Thursday, January 8, 2015

Using a GoPro on your ATV

For Christmas 2011 I received one of the best presents I have received from my wife, my GoPro. She knew I had been spending a lot of time watching ATV videos on YouTube and she thought it would be great if I could start making my own. And I have enjoyed making videos ever since.
I haven't made a ton of GoPro videos, at present I have approximately 20 videos on my channel. My relationship with the camera hasn't been all bubbles and sparkles, and to be honest I have a bit of a love\hate relationship with it. For this article I am going to point out some of my beefs with the GoPro and point out some of the problems you may have when using your GoPro to film you ATV adventures.

How to Mount

Chin mount I made from a bracket I found in my garage
There are many ways to mount your camera but you want it in just the right place to get all the action. The square boxiness of the GoPro limits your mounting options. You can see in the picture below that I opted for what is referred to as a chin mount. I did quite a bit of searching but I couldn't find any manufacturer that makes an actual chin mount, so with the help of some YouTube videos and uncle Google I decided to make my own. I used a braket I found in my garage that was originally a mount for a pulley. All I needed to do was spread the arms out a bit, and drill two holes. The fit is almost perfect. The chin mount also helps you avoid showing the brim of the visor at the bottom of your image with is very apparent in many of my first videos. The camera sees everything that I see, I don't need to guess where it is pointing, and that makes the difference between catching a great moment or missing out.

Traditional top mount, very vulnerable around trees
When I started filming my rides I was using a traditional mount on the top of my helmet. I was worried about how vulnerable it was to trees and my fears were confirmed on a chilly March ride where a tree smacked the camera and it fell behind me. Thankfully it stayed on the machine. Some sort of tether strap may be a good idea regardless of what method you use.


When ATVing I have noted that my average ride is 4-5 hours, I found out very quickly that to be filming for the entire ride is pretty much impossible no matter what battery you use, and for the sake of editing it isn't very wise anyways. But even with switching the camera on and off I still would barely last for an entire ride. To solve this I purchased a GoPro Battery Backpac which combines it's own power with the internal battery and more than doubles your battery life. If I turn the camera on and off between filming sessions I have found that I can get through an entire ride with both batteries pretty much spent at the end of the day. The Battery Backpac was an additional $80 to the cost of the camera, and was an expense I was not prepared for.

The Battery BacPack clips onto the back of the camera and includes a larger
rear housing for the case


My Hero 3 Black came with a remote, even before I got the GoPro I knew that it would be essential for turning the camera on and off while riding. As promising the remote control sounds, it is an imperfect device. It also has a battery that needs to be charged (if you are keeping track we are now up to 3 batteries) but does have a reasonable battery life. But it only works half the time. I'm not sure what the problem is, something to do with the connection between the two but often times it will just stop connecting to the camera in the middle of the ride. I have tried to get it to reconnect, but this is a difficult task when you are wet and covered in mud. When this happens I end up powering it off and try and use the beeps the GoPro makes to know if it has responded. With an aftermarket exhaust it is almost impossible to hear the GoPro over the engine noise, the problem is exacerbated because your ears covered by a helmet. Often times when I think it's on, it's off and vice versa.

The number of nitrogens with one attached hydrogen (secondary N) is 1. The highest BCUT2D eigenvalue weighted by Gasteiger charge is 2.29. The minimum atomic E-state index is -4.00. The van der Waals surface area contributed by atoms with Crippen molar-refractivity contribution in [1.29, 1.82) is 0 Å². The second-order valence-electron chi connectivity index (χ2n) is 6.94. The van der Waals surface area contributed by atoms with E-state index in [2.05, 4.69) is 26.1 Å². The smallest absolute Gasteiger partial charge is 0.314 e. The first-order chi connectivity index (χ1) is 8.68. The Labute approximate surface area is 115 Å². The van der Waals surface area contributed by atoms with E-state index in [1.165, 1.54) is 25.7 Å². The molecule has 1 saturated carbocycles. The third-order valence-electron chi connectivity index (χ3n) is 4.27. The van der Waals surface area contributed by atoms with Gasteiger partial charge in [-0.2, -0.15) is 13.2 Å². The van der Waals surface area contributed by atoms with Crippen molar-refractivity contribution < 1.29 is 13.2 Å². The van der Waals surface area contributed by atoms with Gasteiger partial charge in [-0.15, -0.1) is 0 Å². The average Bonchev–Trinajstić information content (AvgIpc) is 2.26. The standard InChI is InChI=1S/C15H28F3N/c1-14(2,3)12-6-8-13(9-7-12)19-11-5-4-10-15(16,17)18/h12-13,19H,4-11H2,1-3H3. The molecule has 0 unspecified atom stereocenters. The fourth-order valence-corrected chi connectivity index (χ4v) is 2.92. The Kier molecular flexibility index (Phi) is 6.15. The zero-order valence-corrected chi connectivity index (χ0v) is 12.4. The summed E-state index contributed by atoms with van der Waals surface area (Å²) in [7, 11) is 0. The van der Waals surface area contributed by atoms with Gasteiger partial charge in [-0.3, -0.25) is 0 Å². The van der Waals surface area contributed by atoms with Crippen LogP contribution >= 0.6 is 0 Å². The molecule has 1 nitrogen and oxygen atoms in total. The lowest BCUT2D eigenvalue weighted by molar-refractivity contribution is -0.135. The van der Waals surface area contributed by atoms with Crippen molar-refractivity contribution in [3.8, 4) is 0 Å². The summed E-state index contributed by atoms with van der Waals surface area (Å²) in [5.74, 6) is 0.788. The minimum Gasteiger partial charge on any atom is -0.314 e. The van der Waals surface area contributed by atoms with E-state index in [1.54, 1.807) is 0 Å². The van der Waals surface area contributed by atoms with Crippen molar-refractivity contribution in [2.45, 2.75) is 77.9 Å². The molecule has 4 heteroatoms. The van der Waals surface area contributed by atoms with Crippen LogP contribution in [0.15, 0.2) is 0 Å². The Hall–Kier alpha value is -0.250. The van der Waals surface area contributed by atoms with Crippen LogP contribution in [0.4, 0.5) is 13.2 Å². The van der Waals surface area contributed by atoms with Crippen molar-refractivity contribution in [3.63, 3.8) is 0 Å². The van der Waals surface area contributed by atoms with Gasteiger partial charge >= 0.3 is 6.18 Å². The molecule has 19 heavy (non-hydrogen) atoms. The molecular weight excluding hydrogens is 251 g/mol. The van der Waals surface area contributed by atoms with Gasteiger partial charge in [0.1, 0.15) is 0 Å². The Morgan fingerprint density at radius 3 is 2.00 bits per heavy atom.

The remote that has given me much grief. Note the cradle which uses
a GoPro sticky to mount it to your ATV

No Viewfinder

This isn't really the GoPros fault, it just wasn't designed with a screen (at least not this model). But it would be really nice to know what you are filming.
I tend to ride around a lot of water and mud, and when you get a chunk thrown onto the lens protector or it gets wet and the view is impeded there is almost no way of knowing without talking the helmet off to look at it. I started to make it a habit to constantly wipe the lens protector with my glove which has helped and is the only real solution for the time being that I can think of. Unfortunately it does scratch the lens and am now having to replace mine.

That's one dirty lens
These issues have caused me a lot of my grief with my GoPro. The frustration of not knowing if the camera is off or on is really stressful and steals the joy out of filming the ride. There were a couple rides this year that I said "screw it" and I decided to just leave it at home.

As of the time that I am writing this review I am contemplating the purchase of the Sony Action Cam Mini POV camera (HDRAZ1VR). Two major advantages of this camera are that it has image stabilization and it has a remote with a screen on it that you strap to your wrist so that you can see what your filming. It does have a couple other minor features that interest me but I will address those in an article if I end up buying the camera.

1 comment:

  1. I am thinking about the helmet camera for 3 month but, still confuse about the model, size and shape of camera. after reading your article. I clear some thing about camera's in my mind. Thanks for the information.
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